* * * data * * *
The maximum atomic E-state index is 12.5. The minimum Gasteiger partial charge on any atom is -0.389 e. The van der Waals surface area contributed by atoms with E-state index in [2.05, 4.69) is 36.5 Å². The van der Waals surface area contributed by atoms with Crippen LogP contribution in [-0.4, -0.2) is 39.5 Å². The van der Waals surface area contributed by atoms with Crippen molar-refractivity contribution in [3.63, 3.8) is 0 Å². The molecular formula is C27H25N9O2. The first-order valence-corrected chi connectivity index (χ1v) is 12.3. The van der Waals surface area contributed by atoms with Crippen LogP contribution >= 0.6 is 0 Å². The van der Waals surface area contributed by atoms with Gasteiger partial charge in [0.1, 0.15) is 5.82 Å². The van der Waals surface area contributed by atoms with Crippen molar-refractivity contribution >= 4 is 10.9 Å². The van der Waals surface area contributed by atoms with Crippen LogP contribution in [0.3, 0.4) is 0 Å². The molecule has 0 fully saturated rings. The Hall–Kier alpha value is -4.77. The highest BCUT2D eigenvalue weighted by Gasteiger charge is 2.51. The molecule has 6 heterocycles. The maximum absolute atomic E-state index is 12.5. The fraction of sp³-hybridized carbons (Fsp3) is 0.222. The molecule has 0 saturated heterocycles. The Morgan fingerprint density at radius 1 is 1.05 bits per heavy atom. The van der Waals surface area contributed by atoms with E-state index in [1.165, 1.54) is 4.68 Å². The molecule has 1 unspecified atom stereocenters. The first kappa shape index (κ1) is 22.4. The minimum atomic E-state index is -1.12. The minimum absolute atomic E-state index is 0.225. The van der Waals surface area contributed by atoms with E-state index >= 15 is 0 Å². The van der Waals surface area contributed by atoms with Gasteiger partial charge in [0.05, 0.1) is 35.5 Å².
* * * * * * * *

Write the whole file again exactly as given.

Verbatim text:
The maximum atomic E-state index is 12.5. The minimum Gasteiger partial charge on any atom is -0.389 e. The van der Waals surface area contributed by atoms with E-state index in [2.05, 4.69) is 36.5 Å². The van der Waals surface area contributed by atoms with Crippen LogP contribution in [-0.4, -0.2) is 39.5 Å². The van der Waals surface area contributed by atoms with Crippen molar-refractivity contribution in [3.63, 3.8) is 0 Å². The molecular formula is C27H25N9O2. The first-order valence-corrected chi connectivity index (χ1v) is 12.3. The van der Waals surface area contributed by atoms with Crippen LogP contribution >= 0.6 is 0 Å². The van der Waals surface area contributed by atoms with Gasteiger partial charge in [0.1, 0.15) is 5.82 Å². The van der Waals surface area contributed by atoms with Crippen molar-refractivity contribution >= 4 is 10.9 Å². The van der Waals surface area contributed by atoms with Crippen LogP contribution in [0.3, 0.4) is 0 Å². The molecule has 0 fully saturated rings. The Hall–Kier alpha value is -4.77. The highest BCUT2D eigenvalue weighted by Gasteiger charge is 2.51. The molecule has 6 heterocycles. The maximum absolute atomic E-state index is 12.5. The fraction of sp³-hybridized carbons (Fsp3) is 0.222. The molecule has 0 saturated heterocycles. The Morgan fingerprint density at radius 1 is 1.05 bits per heavy atom. The van der Waals surface area contributed by atoms with E-state index in [1.165, 1.54) is 4.68 Å². The molecule has 1 unspecified atom stereocenters. The first kappa shape index (κ1) is 22.4. The minimum atomic E-state index is -1.12. The minimum absolute atomic E-state index is 0.225. The van der Waals surface area contributed by atoms with E-state index >= 15 is 0 Å². The van der Waals surface area contributed by atoms with Gasteiger partial charge in [0.05, 0.1) is 35.5 Å².